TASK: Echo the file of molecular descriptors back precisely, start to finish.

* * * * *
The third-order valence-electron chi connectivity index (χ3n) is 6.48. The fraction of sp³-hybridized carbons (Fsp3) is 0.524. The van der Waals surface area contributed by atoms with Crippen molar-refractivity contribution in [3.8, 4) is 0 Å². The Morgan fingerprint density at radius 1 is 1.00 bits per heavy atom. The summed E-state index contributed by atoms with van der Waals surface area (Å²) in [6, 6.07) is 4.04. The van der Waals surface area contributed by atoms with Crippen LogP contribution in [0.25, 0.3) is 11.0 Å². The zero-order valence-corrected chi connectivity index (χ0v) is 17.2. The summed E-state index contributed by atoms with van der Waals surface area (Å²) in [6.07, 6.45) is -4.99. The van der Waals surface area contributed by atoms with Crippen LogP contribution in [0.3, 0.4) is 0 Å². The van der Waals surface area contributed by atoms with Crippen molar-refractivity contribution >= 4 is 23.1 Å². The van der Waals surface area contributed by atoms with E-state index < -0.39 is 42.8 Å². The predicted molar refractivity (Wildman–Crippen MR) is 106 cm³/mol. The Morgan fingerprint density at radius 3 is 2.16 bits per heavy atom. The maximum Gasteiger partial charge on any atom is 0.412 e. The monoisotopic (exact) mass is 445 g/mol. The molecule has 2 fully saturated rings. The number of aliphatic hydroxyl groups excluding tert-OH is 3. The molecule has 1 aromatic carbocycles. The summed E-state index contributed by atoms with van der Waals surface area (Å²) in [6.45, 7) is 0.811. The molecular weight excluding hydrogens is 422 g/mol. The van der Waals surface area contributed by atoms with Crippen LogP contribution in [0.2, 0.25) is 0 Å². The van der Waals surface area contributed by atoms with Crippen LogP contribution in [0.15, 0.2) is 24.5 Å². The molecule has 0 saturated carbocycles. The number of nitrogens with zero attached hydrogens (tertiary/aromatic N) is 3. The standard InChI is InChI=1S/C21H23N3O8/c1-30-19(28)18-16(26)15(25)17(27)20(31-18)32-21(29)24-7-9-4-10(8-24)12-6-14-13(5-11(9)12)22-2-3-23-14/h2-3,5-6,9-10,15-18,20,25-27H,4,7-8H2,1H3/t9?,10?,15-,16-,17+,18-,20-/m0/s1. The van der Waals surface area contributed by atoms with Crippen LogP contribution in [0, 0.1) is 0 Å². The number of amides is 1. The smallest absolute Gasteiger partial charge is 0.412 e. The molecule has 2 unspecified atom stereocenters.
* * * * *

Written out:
The third-order valence-electron chi connectivity index (χ3n) is 6.48. The fraction of sp³-hybridized carbons (Fsp3) is 0.524. The van der Waals surface area contributed by atoms with Crippen molar-refractivity contribution in [3.8, 4) is 0 Å². The Morgan fingerprint density at radius 1 is 1.00 bits per heavy atom. The summed E-state index contributed by atoms with van der Waals surface area (Å²) in [6, 6.07) is 4.04. The van der Waals surface area contributed by atoms with Crippen LogP contribution in [0.25, 0.3) is 11.0 Å². The zero-order valence-corrected chi connectivity index (χ0v) is 17.2. The summed E-state index contributed by atoms with van der Waals surface area (Å²) in [6.07, 6.45) is -4.99. The van der Waals surface area contributed by atoms with Crippen LogP contribution in [0.3, 0.4) is 0 Å². The van der Waals surface area contributed by atoms with Crippen molar-refractivity contribution >= 4 is 23.1 Å². The van der Waals surface area contributed by atoms with E-state index < -0.39 is 42.8 Å². The predicted molar refractivity (Wildman–Crippen MR) is 106 cm³/mol. The Morgan fingerprint density at radius 3 is 2.16 bits per heavy atom. The maximum Gasteiger partial charge on any atom is 0.412 e. The monoisotopic (exact) mass is 445 g/mol. The molecule has 2 fully saturated rings. The number of aliphatic hydroxyl groups excluding tert-OH is 3. The molecule has 1 aromatic carbocycles. The summed E-state index contributed by atoms with van der Waals surface area (Å²) in [6.45, 7) is 0.811. The molecular weight excluding hydrogens is 422 g/mol. The van der Waals surface area contributed by atoms with Crippen LogP contribution in [0.2, 0.25) is 0 Å². The van der Waals surface area contributed by atoms with Crippen LogP contribution in [0.15, 0.2) is 24.5 Å². The molecule has 0 saturated carbocycles. The number of nitrogens with zero attached hydrogens (tertiary/aromatic N) is 3. The standard InChI is InChI=1S/C21H23N3O8/c1-30-19(28)18-16(26)15(25)17(27)20(31-18)32-21(29)24-7-9-4-10(8-24)12-6-14-13(5-11(9)12)22-2-3-23-14/h2-3,5-6,9-10,15-18,20,25-27H,4,7-8H2,1H3/t9?,10?,15-,16-,17+,18-,20-/m0/s1. The van der Waals surface area contributed by atoms with Crippen LogP contribution in [0, 0.1) is 0 Å². The number of amides is 1. The smallest absolute Gasteiger partial charge is 0.412 e. The molecule has 2 unspecified atom stereocenters.